Last week was a busy week – we held our Q2 sales kickoff at our San Mateo offices – but the day before we were invited to participate on a panel at the Symantec Vision 2011 Conference held at Caesar’s Palace in Las Vegas.
The panel was titled “Competitive Testing Reports Got You Confused?” and it was set up to discuss the technologies and approaches that are best practices to gather competitive intelligence about products. Our panelist was Thomas Lai from our San Mateo office who has been working closely with Symantec on the deployment of FirstRain within SymBrain to provide competitive intelligence to the sales and distribution teams.
The panel tackled a range of best practices to evaluate and report on competing products. Consultants or analysts go through deep exercises to understand competing products – but any technique can be biased so the panel tackled how to be comprehensive enough to get a complete, unbiased picture.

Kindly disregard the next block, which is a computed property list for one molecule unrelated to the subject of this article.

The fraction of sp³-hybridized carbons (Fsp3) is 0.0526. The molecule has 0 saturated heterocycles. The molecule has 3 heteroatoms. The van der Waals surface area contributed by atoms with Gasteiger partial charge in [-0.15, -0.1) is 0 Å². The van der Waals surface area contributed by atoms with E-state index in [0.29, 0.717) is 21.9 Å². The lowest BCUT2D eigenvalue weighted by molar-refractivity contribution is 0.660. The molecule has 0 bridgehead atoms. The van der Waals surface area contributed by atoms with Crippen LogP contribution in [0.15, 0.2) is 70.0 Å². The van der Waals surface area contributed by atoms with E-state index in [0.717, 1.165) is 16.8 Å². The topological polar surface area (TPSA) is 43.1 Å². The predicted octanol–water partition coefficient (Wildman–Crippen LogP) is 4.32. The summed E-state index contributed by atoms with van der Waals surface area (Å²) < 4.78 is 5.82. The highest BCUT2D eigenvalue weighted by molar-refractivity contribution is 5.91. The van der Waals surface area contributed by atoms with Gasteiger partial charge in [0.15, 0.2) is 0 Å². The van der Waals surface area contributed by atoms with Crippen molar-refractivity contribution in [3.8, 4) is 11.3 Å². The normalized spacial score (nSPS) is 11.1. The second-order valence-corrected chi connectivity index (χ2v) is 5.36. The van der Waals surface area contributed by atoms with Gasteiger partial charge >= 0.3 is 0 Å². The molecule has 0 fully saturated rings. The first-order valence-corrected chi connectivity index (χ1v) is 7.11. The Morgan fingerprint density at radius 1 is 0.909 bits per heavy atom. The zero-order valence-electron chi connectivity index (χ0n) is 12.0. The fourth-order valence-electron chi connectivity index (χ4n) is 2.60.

One area that was a surprise to us is how vendors interact with the analysis on their products. For example, an analyst might review a product from McAfee using both engineering and qualitative techniques. They then send the report to McAfee to review, for a sanity check, to potentially correct – and yet many times the vendor (in this case McAfee) does not respond. What does this imply – that the results are reasonable? or not? You can imagine a healthy debate on a panel about the techniques to get to the report and then what the lack of response really means. (No disrespect to McAfee but in this context they are a primary competitor to Symantec).
The thread of the panel, in the end, was what types of techniques can be utilized so that test results and market results — when looked at together — make sense.
Our application is used to build competitive intelligence for the broad sales team (you can see a Symantec exec talk about this here), but also in this type of competitive analysis at the product level and Thomas was speaking about the best practices we see in our customers in this context.
The conference was a lot of fun for Thomas (and I gather not all of the fun was in the panel session – it was Vegas after all!)